Tag Archives: Tax Return

IRS provides tax relief for victims of Hurricane Florence

September 15, 2018

WASHINGTON — Hurricane Florence victims in parts of North Carolina and elsewhere have until Jan. 31, 2019, to file certain individual and business tax returns and make certain tax payments, the Internal Revenue Service announced today.

The IRS is offering this relief to any area designated by the Federal Emergency Management Agency (FEMA), as qualifying for individual assistance. Currently, this only includes parts of North Carolina, but taxpayers in localities added later to the disaster area, including those in other states, will automatically receive the same filing and payment relief. The current list of eligible localities is always available on the disaster relief page on IRS.gov.

The tax relief postpones various tax filing and payment deadlines that occurred starting on Sept. 7, 2018 in North Carolina. As a result, affected individuals and businesses will have until Jan. 31, 2019, to file returns and pay any taxes that were originally due during this period.

This includes quarterly estimated income tax payments due on Sept. 17, 2018, and the quarterly payroll and excise tax returns normally due on Sept. 30, 2018. Businesses with extensions also have the additional time including, among others, calendar-year partnerships whose 2017 extensions run out on Sept. 17, 2018. Taxpayers who had a valid extension to file their 2017 return due to run out on Oct. 15, 2018 will also have more time to file.

In addition, penalties on payroll and excise tax deposits due on or after Sept. 7, 2018, and before Sept. 24, 2018, will be abated as long as the deposits are made by Sept. 24, 2018.

The IRS disaster relief page has details on other returns, payments and tax-related actions qualifying for the additional time.

The IRS automatically provides filing and penalty relief to any taxpayer with an IRS address of record located in the disaster area. Thus, taxpayers need not contact the IRS to get this relief. However, if an affected taxpayer receives a late filing or late payment penalty notice from the IRS that has an original or extended filing, payment or deposit due date falling within the postponement period, the taxpayer should call the number on the notice to have the penalty abated.

In addition, the IRS will work with any taxpayer who lives outside the disaster area but whose records necessary to meet a deadline occurring during the postponement period are located in the affected area. Taxpayers qualifying for relief who live outside the disaster area need to contact the IRS at 866-562-5227. This also includes workers assisting the relief activities who are affiliated with a recognized government or philanthropic organization.

Individuals and businesses in a federally declared disaster area who suffered uninsured or unreimbursed disaster-related losses can choose to claim them on either the return for the year the loss occurred (in this instance, the 2018 return normally filed next year), or the return for the prior year (2017). See Publication 547 for details.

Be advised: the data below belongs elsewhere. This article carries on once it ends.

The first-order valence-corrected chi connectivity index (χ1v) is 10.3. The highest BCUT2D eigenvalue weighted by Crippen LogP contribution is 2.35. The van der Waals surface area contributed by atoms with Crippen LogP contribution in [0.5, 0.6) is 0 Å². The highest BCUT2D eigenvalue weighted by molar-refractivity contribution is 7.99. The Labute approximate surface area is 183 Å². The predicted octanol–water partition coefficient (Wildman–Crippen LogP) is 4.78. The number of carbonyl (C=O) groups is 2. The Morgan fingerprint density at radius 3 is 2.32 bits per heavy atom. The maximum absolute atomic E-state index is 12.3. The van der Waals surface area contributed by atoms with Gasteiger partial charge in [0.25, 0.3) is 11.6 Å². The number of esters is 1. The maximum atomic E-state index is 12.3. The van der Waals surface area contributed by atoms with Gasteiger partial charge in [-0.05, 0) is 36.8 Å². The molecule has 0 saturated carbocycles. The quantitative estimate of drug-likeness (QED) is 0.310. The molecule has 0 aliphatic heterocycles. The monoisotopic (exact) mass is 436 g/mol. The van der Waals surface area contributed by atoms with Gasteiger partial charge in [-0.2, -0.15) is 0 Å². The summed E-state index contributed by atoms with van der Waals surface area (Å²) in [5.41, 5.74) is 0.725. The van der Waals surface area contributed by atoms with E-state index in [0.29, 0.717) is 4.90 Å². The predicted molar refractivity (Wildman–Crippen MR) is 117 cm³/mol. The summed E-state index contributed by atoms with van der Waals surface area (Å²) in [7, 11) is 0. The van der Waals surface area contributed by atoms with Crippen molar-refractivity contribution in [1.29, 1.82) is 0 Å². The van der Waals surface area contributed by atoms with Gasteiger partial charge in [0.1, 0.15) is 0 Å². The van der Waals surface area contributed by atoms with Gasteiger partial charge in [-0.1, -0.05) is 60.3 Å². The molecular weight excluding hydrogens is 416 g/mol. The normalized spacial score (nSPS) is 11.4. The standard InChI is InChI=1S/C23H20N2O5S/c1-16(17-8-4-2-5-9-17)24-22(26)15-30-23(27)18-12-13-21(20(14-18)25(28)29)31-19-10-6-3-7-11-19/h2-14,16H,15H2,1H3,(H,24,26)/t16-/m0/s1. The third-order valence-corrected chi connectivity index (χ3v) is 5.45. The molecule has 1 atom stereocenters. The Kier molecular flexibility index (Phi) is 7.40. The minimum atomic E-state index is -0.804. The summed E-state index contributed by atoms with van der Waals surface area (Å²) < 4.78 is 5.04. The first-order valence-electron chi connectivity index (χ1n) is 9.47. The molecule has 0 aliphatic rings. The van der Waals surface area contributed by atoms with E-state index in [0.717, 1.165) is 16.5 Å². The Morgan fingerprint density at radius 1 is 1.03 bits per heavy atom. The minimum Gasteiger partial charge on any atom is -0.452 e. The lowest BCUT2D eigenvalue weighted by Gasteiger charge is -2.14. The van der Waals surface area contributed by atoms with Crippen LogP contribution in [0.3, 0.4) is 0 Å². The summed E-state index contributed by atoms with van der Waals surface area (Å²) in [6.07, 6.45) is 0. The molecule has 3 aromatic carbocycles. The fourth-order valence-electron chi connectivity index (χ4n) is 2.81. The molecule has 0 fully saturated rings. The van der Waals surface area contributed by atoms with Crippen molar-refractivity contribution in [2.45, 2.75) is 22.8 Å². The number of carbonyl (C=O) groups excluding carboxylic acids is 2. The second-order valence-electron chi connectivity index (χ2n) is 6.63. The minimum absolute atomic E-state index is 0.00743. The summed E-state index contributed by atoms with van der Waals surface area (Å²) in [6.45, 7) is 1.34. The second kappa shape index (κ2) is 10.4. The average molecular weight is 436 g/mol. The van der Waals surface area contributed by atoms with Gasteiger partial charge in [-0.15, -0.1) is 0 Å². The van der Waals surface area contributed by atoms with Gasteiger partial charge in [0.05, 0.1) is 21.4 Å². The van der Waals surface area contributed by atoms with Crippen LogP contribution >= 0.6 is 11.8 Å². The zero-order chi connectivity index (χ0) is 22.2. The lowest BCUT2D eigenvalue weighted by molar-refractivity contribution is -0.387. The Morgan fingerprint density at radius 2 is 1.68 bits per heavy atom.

The tax relief is part of a coordinated federal response to the damage caused by severe storms and flooding and is based on local damage assessments by FEMA. For information on disaster recovery, visit disasterassistance.gov.

Please feel free to contact Tax On Wheels, LLC at 803 732-4288 if you need assistance in meeting your tax filing obligations.

IRS Offers Last-Minute Tips for Those Who Haven’t Filed

IRS YouTube Videos:

WASHINGTON –The federal income tax filing deadline has arrived and the IRS estimates it will receive approximately 12 million 2016 federal income tax returns and nearly 8.4 million extension requests in the final days of the filing season.

For those taxpayers who have yet to file, the IRS offers this advice:

  • E-file The IRS encourages taxpayers to file electronically. E-file vastly reduces tax return errors, as the tax software does the calculations, flags common errors and prompts taxpayers for missing information. Free File partners make their brand-name software products available for free to taxpayers earning $64,000 or less. Taxpayers who earned more may use Free File Fillable Forms. For the first time, taxpayers also can prepare their taxes from their mobile phone or tablet as well as computer. Taxpayers who changed tax software products, either using Free File or other software products, this year may be asked for their Adjusted Gross Income to verify their identity. See Validating Your Electronically Filed Tax Return for details.
  • Refunds The fastest way for taxpayers to get their refund is to e-file and have it electronically deposited into their bank or other financial account. The IRS issues more than nine out of 10 refunds in less than 21 days. Taxpayers waiting to receive their refunds can use the “Where’s My Refund?” tool on IRS.gov or check the status of their refund through the smartphone app, IRS2Go. The “Where’s My Refund?” tool is updated once daily, usually overnight, so there’s no reason to check more than once per day or call the IRS to get information about a refund. Taxpayers can check “Where’s My Refund?” within 24 hours after the IRS has received an e-filed return or four weeks after receipt of a mailed paper return. “Where’s My Refund?” has a tracker that displays progress through three stages: (1) Return Received, (2) Refund Approved and (3) Refund Sent.